15. Kwert

    Kwert SS.org Regular

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    That's not exactly true. In the Baroque period there was no real standard for what "A" was. You'd have anything ranging from A=375 all the way to A=444, maybe even more variance on either end. The standardization of "A" is a relatively recent thing.
     
  16. DistinguishedPapyrus

    DistinguishedPapyrus SS.org Regular

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  17. A-Branger

    A-Branger SS.org Regular

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    true, but it doesnt change the fact that 440 sounds like 440 and 432 or 444 or 325 or whtever sounds like those.

    we standarized to 440 to be known as "A", you can call 375 "K" if you want, like Crazy Dean said, at some point you are not in "A" anymore, but not enough to be in "Ab" so you are in "A-$%@b". His point is that its another frequency. Another "note"

    to "tune" to 432 or whatever number, is like us now "downtuning", We are using A= 391.995 in order to play songs in "dropC" or "D standard", just that the "A" string now is 391.995, or more commonly known as "G"

    same concept applies to the in-between frequencies where is not A but not Ab, its just that we dont have a name for it


    The whole "its the universe frequency" thing is bullcrap, because if that were true then we could only be able to play A and all the octaves in order to keep the "sacred number" as the frequencies waveforms are only doubles or halfs. ANY other note played in that whatever A tunned instruemnt would be a random Hz number taht would ahve nothing to do with A.

    like you can play a beautiful A chord and everything is harmony, but you can chuck some random note and it wold never sound good with A.


    why do we downtune today?, because some songs just sound better in another scale with a lower note, but we jsut want to keep using the guitar as we learn it, not to add more strings and change patterns, so we change our tunning to a different "A" Hz, tecnically we are not downtunning, we are changing our A frequency so we can play our songs the way we learn the instrument with the scales that we feel more comfortable and elt the instrument to transpose it to a "better" scale by changing our "A".

    same concept if you tune to A"444", you technically are "up tuning" your guitar, its jsut that its such a small change that it doesnt reach to be A# so we dont have a name for it..... same as 432Hz, you just are "downtuning" to a note we dont have a name for it but it sits in between Ab-A .
     
    Last edited: Sep 9, 2017
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  18. Bobro

    Bobro SS.org Regular

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    There you've hit upon the problem that has plagued musical tuning for the last 2000+ years. Bu it's not just the octaves of A that will sound good and be "in tune" and blend in harmoniously, but any ratios of simple integer multiples of the fundamental frequency. For example, the pure and "natural" fifth vibrates at 3/2 the frequency of the fundamental, the pure major third at 5/4, the fourth at 4/3. If you tune this way, though, you're pretty much stuck with the root key and sometimes modulating to the fifth, like in Indian music. Otherwise your notes will sound as you describe- totally unrelated to the root tone. This is why we have 12-tone equal temperament these days- everything is off from natural harmonic relationships, technically everything is "out of tune", but in a way that has rhyme and reason to it, and we just get used to it, too. It's easy to hear this on a guitar- compare the difference between a harmonic and a fretted note that's the same note on paper. 12-tone equal temperament (12-tET) is a brilliant (and Chinese Ming dynasty) invention because the fifth is just a fraction of a hair (2 cents) flat of the pure 3:2 fifth you find in "nature", and western music is largely based on fifths, from the "circle of fifths" to power chords. Several hundred years ago, when major thirds were the real focus of western music, western music was tuned to 1/4-comma meantone, which has pure natural major thirds but the compromise was that the fifths were very flat and usually sound like ass to us today.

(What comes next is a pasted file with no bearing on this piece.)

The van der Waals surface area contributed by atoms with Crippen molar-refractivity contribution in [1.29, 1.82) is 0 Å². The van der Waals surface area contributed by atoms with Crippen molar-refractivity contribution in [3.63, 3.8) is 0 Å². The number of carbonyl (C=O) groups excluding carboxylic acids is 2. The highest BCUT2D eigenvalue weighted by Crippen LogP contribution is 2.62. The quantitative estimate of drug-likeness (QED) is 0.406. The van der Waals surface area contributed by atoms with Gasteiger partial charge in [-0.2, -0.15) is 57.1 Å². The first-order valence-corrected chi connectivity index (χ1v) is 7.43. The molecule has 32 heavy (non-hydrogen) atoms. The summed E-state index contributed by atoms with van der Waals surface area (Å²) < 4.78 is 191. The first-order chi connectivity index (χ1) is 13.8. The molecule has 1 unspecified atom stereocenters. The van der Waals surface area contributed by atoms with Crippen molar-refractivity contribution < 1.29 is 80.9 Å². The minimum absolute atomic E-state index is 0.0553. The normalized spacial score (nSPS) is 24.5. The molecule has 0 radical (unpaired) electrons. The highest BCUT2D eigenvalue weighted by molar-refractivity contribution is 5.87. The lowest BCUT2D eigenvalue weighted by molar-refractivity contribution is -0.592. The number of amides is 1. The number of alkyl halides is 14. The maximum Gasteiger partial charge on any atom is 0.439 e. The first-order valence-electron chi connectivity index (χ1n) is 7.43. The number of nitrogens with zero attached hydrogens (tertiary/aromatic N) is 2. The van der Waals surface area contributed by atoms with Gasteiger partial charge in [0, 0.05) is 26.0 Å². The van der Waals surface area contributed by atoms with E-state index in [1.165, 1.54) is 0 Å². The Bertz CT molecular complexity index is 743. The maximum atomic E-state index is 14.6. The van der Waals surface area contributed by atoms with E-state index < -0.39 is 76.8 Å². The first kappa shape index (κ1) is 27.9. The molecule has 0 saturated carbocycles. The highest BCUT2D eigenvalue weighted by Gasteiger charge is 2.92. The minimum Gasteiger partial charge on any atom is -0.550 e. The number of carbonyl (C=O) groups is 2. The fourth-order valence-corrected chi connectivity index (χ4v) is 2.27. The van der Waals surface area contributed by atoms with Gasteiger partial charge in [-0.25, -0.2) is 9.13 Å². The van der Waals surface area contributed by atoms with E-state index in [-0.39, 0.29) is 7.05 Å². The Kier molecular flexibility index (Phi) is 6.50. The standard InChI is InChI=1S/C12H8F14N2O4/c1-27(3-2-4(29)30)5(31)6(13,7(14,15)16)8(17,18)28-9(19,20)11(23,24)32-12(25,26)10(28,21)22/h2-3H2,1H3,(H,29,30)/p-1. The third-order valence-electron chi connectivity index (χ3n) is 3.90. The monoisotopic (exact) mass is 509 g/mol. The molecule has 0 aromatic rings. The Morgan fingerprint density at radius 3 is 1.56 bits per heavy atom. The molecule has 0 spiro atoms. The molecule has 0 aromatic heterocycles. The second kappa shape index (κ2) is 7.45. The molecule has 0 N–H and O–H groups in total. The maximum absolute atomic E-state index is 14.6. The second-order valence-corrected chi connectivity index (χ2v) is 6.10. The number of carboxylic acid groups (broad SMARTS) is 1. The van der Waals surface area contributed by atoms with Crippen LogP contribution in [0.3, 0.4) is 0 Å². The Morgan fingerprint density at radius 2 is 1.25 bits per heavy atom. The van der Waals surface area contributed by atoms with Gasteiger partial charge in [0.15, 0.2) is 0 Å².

There are all kinds of tricky ways to try to get around this inherent conflict between "the music of the spheres" and actual music making, but western culture decided on 12-tone equal temperament and it is very practical and flexible, obviously. The reference pitch itself doesn't mean much, but the tuning means a lot, and that's where these 432 nuts should be concentrating, if they were musically serious at all.
     
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  19. bostjan

    bostjan MicroMetal Contributor

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    :scratch:

    A = 440 Hz is the standard. That is not a wrong statement. Saying "in the Baroque period" doesn't make that any less of a fact. The standardization of A = 440 Hz is a relatively recent thing, but it is a thing.

    Please don't jump down someone's throat by saying "That's not exactly true" when what the person said is, at the moment, exactly true.
     
  20. Necris

    Necris Bonitis.